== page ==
Slender geopolitical threads on Israel, Iran (WASHINGTON TIMES ANALYSIS/OPINION) By Arnaud de Borchgrave 05/03/12)
WASHINGTON TIMES Articles-Index-Top
A sense of inevitable war with Iran has seized Israel as Prime
Minister Benjamin Netanyahu and Defense Minister Ehud Barak have
concluded 1) Iran is about to produce a nuclear bomb; 2) Iran plans
to use it to wipe out Israel; and 3) the time for Israel to bomb
Iranís nuclear production sites is now (i.e., at the height of the
U.S. presidential campaign, when neither candidate would risk losing
by criticizing Israel).
But Israelís three principal former intelligence directors - of the
Shin Bet, Mossad and Army - retired last year and came out strongly
against a pre-emptive attack.
Israelís top general, Chief of Staff Benny Gantz, also disagreed with
his boss, Mr. Barak, saying in the Israeli daily Ha´aretz that
diplomatic pressures and economic sanctions against Iranís mullahs
are beginning to work. Gen. Gantz was also quoted as saying he thinks
Iranís decision-makers are ďvery rational.Ē
Mr. Barak replied he was skeptical the pressures thus far had
persuaded Tehran to change intentions about nuclear weapons, a secret
drive that started shortly after the 1979 revolution.
Gen. Gantz then said he had been misquoted and got back on his bossí
message: ďThe military force is ready. Not only our forces, but other
forces as well.Ē
The difference between the two camps was one of timing. Gen. Gantz
this there is no hurry this year; Mr. Netanyahu thinks the U.S.
presidential campaign is critical. Not only would Republican
challenger Mitt Romney and President Obama refrain from chastening,
they might even compete in praising.
A common thread in the thinking of Israelís former intelligence
chiefs is Iranís capacity and capability for the kind of retaliatory
actions that would mine and momentarily close the Strait of Hormuz
and drive oil prices skyward.
The U.S. recently deployed a second aircraft-carrier task force in
the Arabian Sea close to the Straits and doubled the number of
minesweepers based inside the Persian Gulf at Bahrain from four to
eight. The U.S. also fielded an undisclosed number of F-22 Raptor
stealth fighter-bombers to a base in the same general area.
But ďthe Tehran Triangle,Ē a new page-turner by former Air Force
Secretary Thomas C. Reed with Sandy Baker, says we are looking at the
wrong continent for Iranís nuclear eruption. In the mid-Ď70s, Mr.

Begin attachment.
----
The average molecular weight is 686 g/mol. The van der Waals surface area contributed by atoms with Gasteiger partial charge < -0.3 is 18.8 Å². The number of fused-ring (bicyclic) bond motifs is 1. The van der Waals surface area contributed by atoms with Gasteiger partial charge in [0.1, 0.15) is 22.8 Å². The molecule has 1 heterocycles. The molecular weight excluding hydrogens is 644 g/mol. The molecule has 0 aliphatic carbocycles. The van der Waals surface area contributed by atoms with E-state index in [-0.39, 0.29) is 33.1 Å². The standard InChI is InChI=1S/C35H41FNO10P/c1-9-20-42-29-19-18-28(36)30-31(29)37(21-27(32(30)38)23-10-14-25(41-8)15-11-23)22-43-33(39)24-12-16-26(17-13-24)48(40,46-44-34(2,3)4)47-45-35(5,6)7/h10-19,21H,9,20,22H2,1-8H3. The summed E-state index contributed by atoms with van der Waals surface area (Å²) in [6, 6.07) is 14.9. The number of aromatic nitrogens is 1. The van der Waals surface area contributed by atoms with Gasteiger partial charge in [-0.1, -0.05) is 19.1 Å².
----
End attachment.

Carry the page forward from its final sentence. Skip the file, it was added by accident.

Reed was the youngest-ever director of the National Reconnaissance
Office, the very existence of which was held secret until the end of
the Cold War. In the 1980s, he was a special assistant to President
Reagan for national security policy.
In ďTriangle,Ē a young, radicalized, second-generation American-
Iranian couple is recruited to build a bomb outside El Paso. The
other corners of the triangle are Juarez and Tehran. A fast-moving
CIA agent unravels the plot, which blends the ease of crossing
Americaís southern border and Iranís hostility toward the U.S. circa
2012. Some 1,300 pounds of gold buy 1,300 pounds of refined uranium,
for building and detonating Iranís nuclear surprise in what the
mullahs regard as the evil empire.
Meanwhile, in the real world, President Obamaís quick round trip (26
hours of flying, seven hours on the ground at Bagram Air Base near
Kabul) was designed to wind down the longest war in U.S. history
while at the same time pledging a close military alliance with
Afghanistan for 10 additional years after the 2014 exit of all combat
In Mr. Obamaís mind, Al Qaeda is still the principal enemy in
Afghanistan. But this is a make-believe scenario. Al Qaeda was chased
out of Afghanistan into Pakistan in the battle of Tora Bora in early
December 2001 - more than 10 years ago. Taliban chief Mullah Omar and
his terrorist guerrillas were crushed and Kabul liberated Nov. 14,
2001. That would have been a good time to declare victory - and avoid
a decade of warfare.
The first anniversary of the SEAL raid that killed Osama Bin Laden on
May 2, 2011, reminds us that was another wasted opportunity. Like it
or not, the Taliban will have to be part of whatever deal can be
negotiated. (© 2012 The Washington Times, LLC. 05/03/12)
Return to Top
MATERIAL REPRODUCED FOR EDUCATIONAL PURPOSES ONLY